“The gas industry has understood that reaching the climate goals is mandatory. There is no alternative. That will have a major impact on what the gas industry will look like. We don’t want to fight this. We want to be drivers of this change. That’s why we are driving the development of green gas. We strongly promote the production of hydrogen from electrolysis. There are a couple of dozen of such “power-to-gas” projects being undertaken in Germany. They started with 1-MW projects, we now see them being scaled up to 100 MW. We also see the cost go down. This technology is on its way to becoming a reality in Germany.” 

What about so-called 'blue' hydrogen, based on natural gas but without CO2 emissions? 

“There is the possibility of producing hydrogen from natural gas and combining it with carbon capture and storage (CCS), which is what the Norwegians are promoting. We believe there will be a need for this. We had a study done by consultancy Pöyry, which came out in July 2019 [Hydrogen from natural gas – the key to deep decarbonisation], showing that the amount of “green" hydrogen that we will be able to produce will not be sufficient. So we believe there will be a role for “blue" hydrogen. Another promising technology is hydrogen produced from methane pyrolysis. With this method, you end up with carbon in solid form, so-called carbon black or graphitic carbon. This can be used in various industrial processes. The Karlsruhe Institute of Technology is doing a lot of research on that. What we hear from them and other labs about pyrolysis is extremely promising.” 

Isn’t CCS controversial in Germany? 

“Yes, it is, but here too I believe the mood is changing. Increasingly people are beginning to understand that CCS will have to be part of the solution. Even a WWF representative admitted this recently in an op-ed for the German energy trade title, Energate.” 

Do you see Germany importing hydrogen in the future? 

“Yes, that’s a possibility. Again, there has been a major shift in perception when it comes to energy imports. Until recently the sentiment was that we had to do everything domestically with wind and solar. People now understand that this is not realistic. We import 80% of our energy. In the future, we will of course import green energy rather than oil, gas and coal.” 

Do you see possibilities for the use of gas in transport? 

“There are interesting developments taking place in heavy-duty vehicles. Since the introduction of the subsidy programme roughly a year ago, the ministry of economic affairs gave subsidies for 1,390 clean energy trucks. Of those, 1,330 run on gas and only 60 were electric. So we will see more than a thousand new trucks on the road running on gas. The toll exemption for clean trucks is a strong incentive for this. The environment ministry is still experimenting with overhead lines on the autobahn. There are two test tracks in Germany, with a truck running along them. I think this is a delusion.”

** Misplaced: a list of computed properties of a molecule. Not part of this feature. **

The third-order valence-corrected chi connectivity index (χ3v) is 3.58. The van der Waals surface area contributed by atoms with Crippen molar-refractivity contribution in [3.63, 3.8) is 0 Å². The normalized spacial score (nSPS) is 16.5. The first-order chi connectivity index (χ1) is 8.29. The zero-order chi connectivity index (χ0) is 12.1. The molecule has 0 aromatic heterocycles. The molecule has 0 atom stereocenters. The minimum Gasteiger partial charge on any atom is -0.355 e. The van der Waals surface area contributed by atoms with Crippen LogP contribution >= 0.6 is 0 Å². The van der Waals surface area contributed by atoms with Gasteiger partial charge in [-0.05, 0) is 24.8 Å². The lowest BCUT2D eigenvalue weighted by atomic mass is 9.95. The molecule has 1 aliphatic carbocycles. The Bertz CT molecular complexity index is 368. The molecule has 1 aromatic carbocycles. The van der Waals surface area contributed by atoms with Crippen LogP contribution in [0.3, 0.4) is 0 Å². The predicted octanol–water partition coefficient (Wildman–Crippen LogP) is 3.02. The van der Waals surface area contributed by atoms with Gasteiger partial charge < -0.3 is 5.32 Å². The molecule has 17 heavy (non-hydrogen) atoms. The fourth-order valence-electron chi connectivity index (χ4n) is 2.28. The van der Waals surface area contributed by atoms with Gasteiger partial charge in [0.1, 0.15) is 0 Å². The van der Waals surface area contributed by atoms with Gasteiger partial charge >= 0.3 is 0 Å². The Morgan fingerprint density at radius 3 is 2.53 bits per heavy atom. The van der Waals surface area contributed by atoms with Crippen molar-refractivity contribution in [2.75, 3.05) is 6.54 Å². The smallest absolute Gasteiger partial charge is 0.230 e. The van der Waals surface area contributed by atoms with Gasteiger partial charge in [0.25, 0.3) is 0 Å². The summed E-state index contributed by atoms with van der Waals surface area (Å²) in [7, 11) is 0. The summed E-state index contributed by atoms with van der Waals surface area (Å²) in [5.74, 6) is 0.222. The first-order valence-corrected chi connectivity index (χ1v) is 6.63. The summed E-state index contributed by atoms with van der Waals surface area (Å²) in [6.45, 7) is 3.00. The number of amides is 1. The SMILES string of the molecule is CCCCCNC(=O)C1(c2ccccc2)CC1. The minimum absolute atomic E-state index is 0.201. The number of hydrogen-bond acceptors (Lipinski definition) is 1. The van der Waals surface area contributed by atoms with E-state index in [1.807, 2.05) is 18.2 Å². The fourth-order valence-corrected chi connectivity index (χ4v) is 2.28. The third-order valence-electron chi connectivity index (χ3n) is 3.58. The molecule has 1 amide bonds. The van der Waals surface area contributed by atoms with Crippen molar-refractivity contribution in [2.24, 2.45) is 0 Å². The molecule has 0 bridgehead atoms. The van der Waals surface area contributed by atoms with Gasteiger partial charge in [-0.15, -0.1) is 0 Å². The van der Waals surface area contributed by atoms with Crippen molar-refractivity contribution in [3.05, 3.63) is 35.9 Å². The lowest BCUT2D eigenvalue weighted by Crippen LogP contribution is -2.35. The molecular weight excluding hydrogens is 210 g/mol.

What about the prospects of biomethane? 

“That’s a large story in itself. It has been neglected for a while, but it has a lot of growth potential. We see industry and policymakers are renewing their interest in biomethane.” 

How will the new German stance on gas affect EU gas policy?

“The EU is expected to draw up a new Gas Package in 2020 which will be key to how European gas markets will evolve over the next decade. Germany will have the EU presidency in the second half of 2020. We believe the German government will use its position to come up with a positive perspective for gas. The most important thing that needs to be done, in our view, is to set a target for green gas. That would stimulate investment. I think the German government is moving in that direction.”

Switching from oil to gas in home heating systems could save millions of tons of emissions

 Almost half of the 5.8 million buildings with heating oil systems could quickly be connected to nearby gas grids or district heating, which would save 14 million tonnes of CO₂ emissions. That’s the conclusion of a new study by the German Association of Energy and Water Industries (BDEW), reports The Clean Energy Wire (CLEW). Swapping the oil systems for other modern heaters, such as electric heat pumps, could save up to 30 million tonnes CO₂, BDEW added.  

In Germany conservative party head Annegret Kramp-Karrenbauer has made a proposal for a scrappage premium for old oil heating systems. Such a measure could give a push to the "urgently needed heating transition" in Germany, BDEW said in a press release.

Half of the roughly 42mn homes in Germany are heated with natural gas, a quarter with oil, 14% through district heating and the rest with electricity, electric heat pumps and biomass, according to data for 2018 by BDEW (see graph below).